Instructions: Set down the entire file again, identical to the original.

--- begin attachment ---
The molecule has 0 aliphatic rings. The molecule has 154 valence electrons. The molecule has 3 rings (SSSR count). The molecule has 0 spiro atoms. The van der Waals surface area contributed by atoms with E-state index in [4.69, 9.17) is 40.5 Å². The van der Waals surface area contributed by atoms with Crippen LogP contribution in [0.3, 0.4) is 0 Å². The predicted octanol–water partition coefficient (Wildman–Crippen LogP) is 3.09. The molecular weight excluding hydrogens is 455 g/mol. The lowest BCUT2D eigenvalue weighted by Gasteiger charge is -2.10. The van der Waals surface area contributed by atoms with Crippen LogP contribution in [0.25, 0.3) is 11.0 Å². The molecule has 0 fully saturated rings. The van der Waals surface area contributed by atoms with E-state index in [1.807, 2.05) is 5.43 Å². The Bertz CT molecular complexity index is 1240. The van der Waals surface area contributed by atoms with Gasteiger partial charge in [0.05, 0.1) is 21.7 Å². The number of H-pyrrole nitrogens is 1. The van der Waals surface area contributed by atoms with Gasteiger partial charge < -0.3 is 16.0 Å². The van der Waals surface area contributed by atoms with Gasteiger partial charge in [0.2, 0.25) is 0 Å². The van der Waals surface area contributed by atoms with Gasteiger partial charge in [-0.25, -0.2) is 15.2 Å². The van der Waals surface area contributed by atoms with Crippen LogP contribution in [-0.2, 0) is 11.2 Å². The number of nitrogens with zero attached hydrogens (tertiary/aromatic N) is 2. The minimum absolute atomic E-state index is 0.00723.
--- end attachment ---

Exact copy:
The molecule has 0 aliphatic rings. The molecule has 154 valence electrons. The molecule has 3 rings (SSSR count). The molecule has 0 spiro atoms. The van der Waals surface area contributed by atoms with E-state index in [4.69, 9.17) is 40.5 Å². The van der Waals surface area contributed by atoms with Crippen LogP contribution in [0.3, 0.4) is 0 Å². The predicted octanol–water partition coefficient (Wildman–Crippen LogP) is 3.09. The molecular weight excluding hydrogens is 455 g/mol. The lowest BCUT2D eigenvalue weighted by Gasteiger charge is -2.10. The van der Waals surface area contributed by atoms with Crippen LogP contribution in [0.25, 0.3) is 11.0 Å². The molecule has 0 fully saturated rings. The van der Waals surface area contributed by atoms with E-state index in [1.807, 2.05) is 5.43 Å². The Bertz CT molecular complexity index is 1240. The van der Waals surface area contributed by atoms with Gasteiger partial charge in [0.05, 0.1) is 21.7 Å². The number of H-pyrrole nitrogens is 1. The van der Waals surface area contributed by atoms with Gasteiger partial charge < -0.3 is 16.0 Å². The van der Waals surface area contributed by atoms with Gasteiger partial charge in [0.2, 0.25) is 0 Å². The van der Waals surface area contributed by atoms with Gasteiger partial charge in [-0.25, -0.2) is 15.2 Å². The van der Waals surface area contributed by atoms with Crippen LogP contribution in [-0.2, 0) is 11.2 Å². The number of nitrogens with zero attached hydrogens (tertiary/aromatic N) is 2. The minimum absolute atomic E-state index is 0.00723.